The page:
Building strong relationships is key to maintaining long-term quality-based contracts and securing savings, according to the UK's largest housing association.
Peter Nourse, director of assets at housing association Clarion Housing Group, told delegates at Homes 2019 conference in London the firm had recently concluded a large-scale procurement exercise that resulted in the award of three 20-year contracts to build and maintain homes.
“We made some really key decisions at the start. We decided that this procurement wasn't going to be a big bang approach. We spend £130m a year and to start the process again from scratch would have put us at risk. We identified our two best performing contractors and extended those contracts by five years,” he explained.
“We did a residual procurement for the remaining three regions in the country and took the deliberate decision to make these contracts a 20-year arrangement. I think that's quite unique.
“We spent almost two years getting to where we are now. For that investment, we didn’t really want to repeat that exercise too often. The other key decision we made was about the quality/price ratio; we went for 75% quality and 25% price,” he said.
At the end of the bidding process, contracts were awarded to construction firms Wates and United Living and energy supplier Engie. The contracts have also secured Clarion, which has 125,000 properties spanning 176 local authorities, £1.9m of savings annually over the 20 years.
Nourse explained that it is important to have a succession plan in place to ensure long-term contracts can continue to be managed effectively throughout the duration.
“It's not just about the technical delivery of the contract. It's about relationships and it's about competencies. We put all of our staff through what we call the 'exceptional client journey' so they understand the culture and behaviours expected of us as clients.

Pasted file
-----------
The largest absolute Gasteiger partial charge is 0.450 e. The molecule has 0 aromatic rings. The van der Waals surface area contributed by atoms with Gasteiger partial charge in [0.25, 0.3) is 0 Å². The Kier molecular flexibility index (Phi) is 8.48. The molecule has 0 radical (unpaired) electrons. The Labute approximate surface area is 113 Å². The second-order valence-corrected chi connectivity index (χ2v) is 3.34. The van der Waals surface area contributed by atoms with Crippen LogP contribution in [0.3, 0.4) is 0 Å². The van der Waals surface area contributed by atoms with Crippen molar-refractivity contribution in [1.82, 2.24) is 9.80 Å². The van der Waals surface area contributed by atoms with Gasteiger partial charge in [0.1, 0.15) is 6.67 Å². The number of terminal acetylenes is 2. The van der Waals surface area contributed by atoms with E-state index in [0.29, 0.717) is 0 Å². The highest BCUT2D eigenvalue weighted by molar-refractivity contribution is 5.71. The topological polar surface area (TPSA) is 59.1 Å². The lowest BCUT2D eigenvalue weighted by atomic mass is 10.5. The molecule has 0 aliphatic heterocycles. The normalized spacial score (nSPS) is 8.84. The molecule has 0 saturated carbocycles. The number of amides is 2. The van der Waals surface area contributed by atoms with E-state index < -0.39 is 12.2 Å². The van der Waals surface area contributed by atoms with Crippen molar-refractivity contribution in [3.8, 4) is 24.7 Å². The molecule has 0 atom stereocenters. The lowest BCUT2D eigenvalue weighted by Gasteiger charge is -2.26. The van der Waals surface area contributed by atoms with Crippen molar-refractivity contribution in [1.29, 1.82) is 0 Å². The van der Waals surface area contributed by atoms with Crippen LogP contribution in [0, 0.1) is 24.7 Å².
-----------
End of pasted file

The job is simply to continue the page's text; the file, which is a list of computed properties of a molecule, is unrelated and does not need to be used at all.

“It's also about making sure that we embed those behaviours with our contractors as well. We do an awful lot of with contractors to make sure that that culture is embedded and is sustained throughout the contract period.
“The success of any contract is not just about the contract's performance, it's about the way that contract is planted. We need to make sure that we don't just have the technical skills, but the cultural skills to manage that contract,” he said.
During a panel discussion on procuring for quality, Katie Durie, senior procurement sourcing manager, Nottingham City Homes, added: “You could have a contract for 100 years but as long as it's got a break clause in, it wouldn't matter. The contract is only ever as good as the relationship, isn't it? Any contract can carry on or it can end. I would normally go for about three years, but it depends on the circumstances.
“I like to see what's out there in the market like new technological innovations. There’s been so much change in the last 20 years, such as the internet and smartphones, which have transformed the way that we work,” she said.
Following the Grenfell tragedy and the subsequent Hackitt review, Andrew Gray, member relationship manager at Fusion21, believes procurement professionals are more focused on delivery quality over price.
“Public sector organisations are recognising that it can no longer be a race to the bottom, and even though there are all sorts of budgetary constraints, there is now a focus more on quality,” he said.
“In the past, I think that procurement professionals were often seen as a blocker. The operational team just wanted the process delivered quickly. They probably had contractors who they wanted to use and would try and influence procurement teams. We think it's absolutely important that procurement now is seen as a strategic response.”
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